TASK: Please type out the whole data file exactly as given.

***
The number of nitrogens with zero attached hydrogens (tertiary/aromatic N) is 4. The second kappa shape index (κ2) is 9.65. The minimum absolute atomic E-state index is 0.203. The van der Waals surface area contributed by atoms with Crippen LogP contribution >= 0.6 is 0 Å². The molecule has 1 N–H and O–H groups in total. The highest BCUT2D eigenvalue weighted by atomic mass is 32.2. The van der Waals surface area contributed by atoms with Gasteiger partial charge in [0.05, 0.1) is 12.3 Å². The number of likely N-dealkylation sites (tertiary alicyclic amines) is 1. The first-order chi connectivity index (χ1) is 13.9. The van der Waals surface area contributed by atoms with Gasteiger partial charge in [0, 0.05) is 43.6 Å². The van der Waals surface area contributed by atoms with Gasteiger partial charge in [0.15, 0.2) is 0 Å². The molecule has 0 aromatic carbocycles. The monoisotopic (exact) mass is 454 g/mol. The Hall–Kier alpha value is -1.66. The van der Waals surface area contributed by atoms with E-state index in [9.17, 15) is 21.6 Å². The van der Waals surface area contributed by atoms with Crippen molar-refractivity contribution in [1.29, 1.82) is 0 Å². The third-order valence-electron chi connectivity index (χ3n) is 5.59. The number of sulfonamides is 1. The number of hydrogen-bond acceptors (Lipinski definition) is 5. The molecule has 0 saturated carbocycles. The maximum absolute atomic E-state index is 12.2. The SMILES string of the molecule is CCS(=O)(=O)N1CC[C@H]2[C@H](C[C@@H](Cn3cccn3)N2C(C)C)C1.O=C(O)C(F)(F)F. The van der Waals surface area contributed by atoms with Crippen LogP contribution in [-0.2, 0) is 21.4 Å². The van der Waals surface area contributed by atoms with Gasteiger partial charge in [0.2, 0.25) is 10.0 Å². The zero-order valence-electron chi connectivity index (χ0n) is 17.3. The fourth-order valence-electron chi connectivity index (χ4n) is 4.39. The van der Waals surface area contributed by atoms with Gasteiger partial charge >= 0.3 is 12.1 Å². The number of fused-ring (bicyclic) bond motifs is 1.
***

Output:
The number of nitrogens with zero attached hydrogens (tertiary/aromatic N) is 4. The second kappa shape index (κ2) is 9.65. The minimum absolute atomic E-state index is 0.203. The van der Waals surface area contributed by atoms with Crippen LogP contribution >= 0.6 is 0 Å². The molecule has 1 N–H and O–H groups in total. The highest BCUT2D eigenvalue weighted by atomic mass is 32.2. The van der Waals surface area contributed by atoms with Gasteiger partial charge in [0.05, 0.1) is 12.3 Å². The number of likely N-dealkylation sites (tertiary alicyclic amines) is 1. The first-order chi connectivity index (χ1) is 13.9. The van der Waals surface area contributed by atoms with Gasteiger partial charge in [0, 0.05) is 43.6 Å². The van der Waals surface area contributed by atoms with Gasteiger partial charge in [0.15, 0.2) is 0 Å². The molecule has 0 aromatic carbocycles. The monoisotopic (exact) mass is 454 g/mol. The Hall–Kier alpha value is -1.66. The van der Waals surface area contributed by atoms with E-state index in [9.17, 15) is 21.6 Å². The van der Waals surface area contributed by atoms with Crippen molar-refractivity contribution in [1.29, 1.82) is 0 Å². The third-order valence-electron chi connectivity index (χ3n) is 5.59. The number of sulfonamides is 1. The number of hydrogen-bond acceptors (Lipinski definition) is 5. The molecule has 0 saturated carbocycles. The maximum absolute atomic E-state index is 12.2. The SMILES string of the molecule is CCS(=O)(=O)N1CC[C@H]2[C@H](C[C@@H](Cn3cccn3)N2C(C)C)C1.O=C(O)C(F)(F)F. The van der Waals surface area contributed by atoms with Crippen LogP contribution in [-0.2, 0) is 21.4 Å². The van der Waals surface area contributed by atoms with Gasteiger partial charge in [0.2, 0.25) is 10.0 Å². The zero-order valence-electron chi connectivity index (χ0n) is 17.3. The fourth-order valence-electron chi connectivity index (χ4n) is 4.39. The van der Waals surface area contributed by atoms with Gasteiger partial charge >= 0.3 is 12.1 Å². The number of fused-ring (bicyclic) bond motifs is 1.